Speed of XZ Utils vs 7-zip

xzfan
2011-01-28
2013-05-30
  • xzfan

    xzfan - 2011-01-28

    Hi,

    I just tested compression speed of XZ Utils (in Ubuntu) and 7-zip (in Windows), both compressing to .xz (tested interoperability). I used "default" settings for xz, with -6 and -9 compression levels. On 7-zip, I disabled multithreading (and checked it only used one CPU when compressing), and set the dictionary size to match xz (8MB and 64MB).

    The resulting files (for each dictionary size) were very close in size (less than 0.2% difference), however XZ Utils took 19% more time with 8M dict, and 16% more time with 64M dict. Is this a known issue? Since compression speed is not a strong point of lzma(2), I think >15% speed is a significant difference that should be looked into.

    I can give more details but I tested with different files on different CPUs and such, and 7-Zip was always faster. Decompression is too fast for me to measure accurately (need too much data to keep cached in RAM to get accurate results).

     
  • Lasse Collin

    Lasse Collin - 2011-01-30

    There can be multiple reasons:

    - The compression settings mapped to the preset levels are not identical in XZ Utils and 7-Zip. Note that faster settings don't necessarily mean significantly worse compression; it depends on the file.

    - There are settings other than the dictionary size that affect speed. Test e.g. "xz -6" and "xz -5" with a few different files. They both use 8 MiB dictionary.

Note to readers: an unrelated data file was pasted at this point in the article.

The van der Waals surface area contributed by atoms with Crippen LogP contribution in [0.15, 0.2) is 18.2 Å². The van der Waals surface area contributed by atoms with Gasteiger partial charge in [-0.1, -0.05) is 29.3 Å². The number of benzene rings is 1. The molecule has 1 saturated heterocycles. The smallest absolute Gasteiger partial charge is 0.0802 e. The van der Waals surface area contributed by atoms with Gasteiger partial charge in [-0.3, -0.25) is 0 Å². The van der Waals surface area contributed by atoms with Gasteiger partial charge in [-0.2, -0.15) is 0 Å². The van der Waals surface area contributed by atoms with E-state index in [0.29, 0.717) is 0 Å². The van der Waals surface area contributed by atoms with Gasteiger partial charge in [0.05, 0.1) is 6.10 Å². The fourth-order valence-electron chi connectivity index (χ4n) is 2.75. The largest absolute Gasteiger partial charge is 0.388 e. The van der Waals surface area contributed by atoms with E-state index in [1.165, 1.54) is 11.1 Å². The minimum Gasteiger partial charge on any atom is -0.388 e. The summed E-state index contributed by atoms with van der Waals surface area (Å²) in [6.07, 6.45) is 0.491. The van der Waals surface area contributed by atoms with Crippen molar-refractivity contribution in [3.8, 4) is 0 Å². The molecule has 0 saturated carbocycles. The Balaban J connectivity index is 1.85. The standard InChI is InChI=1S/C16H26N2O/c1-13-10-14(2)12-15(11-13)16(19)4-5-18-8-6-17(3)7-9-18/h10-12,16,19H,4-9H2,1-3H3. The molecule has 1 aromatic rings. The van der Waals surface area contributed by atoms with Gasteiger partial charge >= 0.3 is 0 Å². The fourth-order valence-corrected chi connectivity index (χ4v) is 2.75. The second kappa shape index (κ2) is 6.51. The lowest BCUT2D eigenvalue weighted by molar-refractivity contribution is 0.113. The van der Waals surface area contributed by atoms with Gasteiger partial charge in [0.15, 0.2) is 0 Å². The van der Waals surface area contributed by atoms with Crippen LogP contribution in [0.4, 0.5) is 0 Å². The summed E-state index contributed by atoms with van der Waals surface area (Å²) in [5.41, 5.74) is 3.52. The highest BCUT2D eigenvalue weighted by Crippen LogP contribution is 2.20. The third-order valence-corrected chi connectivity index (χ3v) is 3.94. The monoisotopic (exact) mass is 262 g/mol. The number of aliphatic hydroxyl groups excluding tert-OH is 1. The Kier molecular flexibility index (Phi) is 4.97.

- I haven't synced the latest improvements in LZMA SDK to XZ Utils. Also, the SDK code isn't used as is due to different API requirements and such things, so it is possible that XZ Utils has some internal overhead compared LZMA SDK.

    - On 32-bit x86, if xz is linked against shared liblzma (liblzma.so.5), it has a small speed penalty that doesn't exist with static library (or DLLs on Windows). Passing -disable-shared to configure will give you xz tool that is linked against static liblzma.

    - I don't know how significant this is, but 7-Zip has been compiled with MSVC while XZ Utils has been compiled with GCC.

     
  • xzfan

    xzfan - 2011-01-31

    You're right, default 7z uses nice_len of 32 and xz -6 uses 64. xz -5 however matches perfectly; in fact, a 2GB file which compresses to 400MB is within 4KB after compression (that's 0.001%), probably due to different block sizes or something (and 7z using CRC32 instead of CRC64), I'd say compression is exactly the same in practice.

    In this case, and comparing 7z to the downloadable Windows version of xz (to factor out the OS at least), both 64-bit, 7z still manages to be 8% faster. This is within the realm of different compilers (although over 5% is somewhat questionable), but it's not too bad I guess.

    I haven't tested many files but nice_len=64 seems a bad trade-off (6% time, 0.1% space gain).

     
  • Lasse Collin

    Lasse Collin - 2011-02-02

    The effects of different settings vary between files. I considered using nice=32 as the default before 5.0.0 release, but some people didn't like it due to the size difference with some files. I thought that people typically use xz to get good compression even if it is slow, so it makes sense to have a pretty high settings as the default. In most cases it is easy to set a different preset if one wants.

    It's similar with the -extreme option. Sometimes it gives 5 % smaller result and sometimes it even makes the result slightly worse. So it is currently somewhat hit and miss. Maybe it will have bigger and better effect some day in the future.

     

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